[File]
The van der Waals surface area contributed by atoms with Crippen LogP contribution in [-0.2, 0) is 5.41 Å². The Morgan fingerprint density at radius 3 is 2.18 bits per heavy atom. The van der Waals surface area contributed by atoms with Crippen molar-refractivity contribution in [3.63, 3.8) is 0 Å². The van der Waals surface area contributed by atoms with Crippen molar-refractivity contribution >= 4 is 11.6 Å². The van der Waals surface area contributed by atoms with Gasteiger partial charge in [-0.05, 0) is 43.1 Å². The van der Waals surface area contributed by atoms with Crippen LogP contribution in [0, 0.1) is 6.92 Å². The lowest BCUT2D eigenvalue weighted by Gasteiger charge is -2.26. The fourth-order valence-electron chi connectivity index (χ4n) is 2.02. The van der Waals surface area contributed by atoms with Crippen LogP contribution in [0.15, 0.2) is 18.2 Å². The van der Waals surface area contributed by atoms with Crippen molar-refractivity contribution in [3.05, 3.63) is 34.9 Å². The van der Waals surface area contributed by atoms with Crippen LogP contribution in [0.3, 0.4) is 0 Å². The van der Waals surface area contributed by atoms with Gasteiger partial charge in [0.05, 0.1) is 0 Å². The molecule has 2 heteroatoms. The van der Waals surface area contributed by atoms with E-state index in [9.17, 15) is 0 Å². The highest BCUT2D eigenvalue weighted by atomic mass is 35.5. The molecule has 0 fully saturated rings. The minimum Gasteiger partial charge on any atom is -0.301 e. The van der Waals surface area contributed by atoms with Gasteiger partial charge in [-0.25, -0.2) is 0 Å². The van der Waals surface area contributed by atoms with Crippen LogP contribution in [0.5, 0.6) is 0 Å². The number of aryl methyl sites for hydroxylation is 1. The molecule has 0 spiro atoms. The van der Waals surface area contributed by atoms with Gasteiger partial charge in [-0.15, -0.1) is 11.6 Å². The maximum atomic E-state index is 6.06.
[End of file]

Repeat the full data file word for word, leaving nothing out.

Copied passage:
The van der Waals surface area contributed by atoms with Crippen LogP contribution in [-0.2, 0) is 5.41 Å². The Morgan fingerprint density at radius 3 is 2.18 bits per heavy atom. The van der Waals surface area contributed by atoms with Crippen molar-refractivity contribution in [3.63, 3.8) is 0 Å². The van der Waals surface area contributed by atoms with Crippen molar-refractivity contribution >= 4 is 11.6 Å². The van der Waals surface area contributed by atoms with Gasteiger partial charge in [-0.05, 0) is 43.1 Å². The van der Waals surface area contributed by atoms with Crippen LogP contribution in [0, 0.1) is 6.92 Å². The lowest BCUT2D eigenvalue weighted by Gasteiger charge is -2.26. The fourth-order valence-electron chi connectivity index (χ4n) is 2.02. The van der Waals surface area contributed by atoms with Crippen LogP contribution in [0.15, 0.2) is 18.2 Å². The van der Waals surface area contributed by atoms with Crippen molar-refractivity contribution in [3.05, 3.63) is 34.9 Å². The van der Waals surface area contributed by atoms with Crippen LogP contribution in [0.3, 0.4) is 0 Å². The van der Waals surface area contributed by atoms with Gasteiger partial charge in [0.05, 0.1) is 0 Å². The molecule has 2 heteroatoms. The van der Waals surface area contributed by atoms with E-state index in [9.17, 15) is 0 Å². The highest BCUT2D eigenvalue weighted by atomic mass is 35.5. The molecule has 0 fully saturated rings. The minimum Gasteiger partial charge on any atom is -0.301 e. The van der Waals surface area contributed by atoms with Gasteiger partial charge in [-0.25, -0.2) is 0 Å². The van der Waals surface area contributed by atoms with Crippen LogP contribution in [0.5, 0.6) is 0 Å². The number of aryl methyl sites for hydroxylation is 1. The molecule has 0 spiro atoms. The van der Waals surface area contributed by atoms with Gasteiger partial charge in [-0.15, -0.1) is 11.6 Å². The maximum atomic E-state index is 6.06.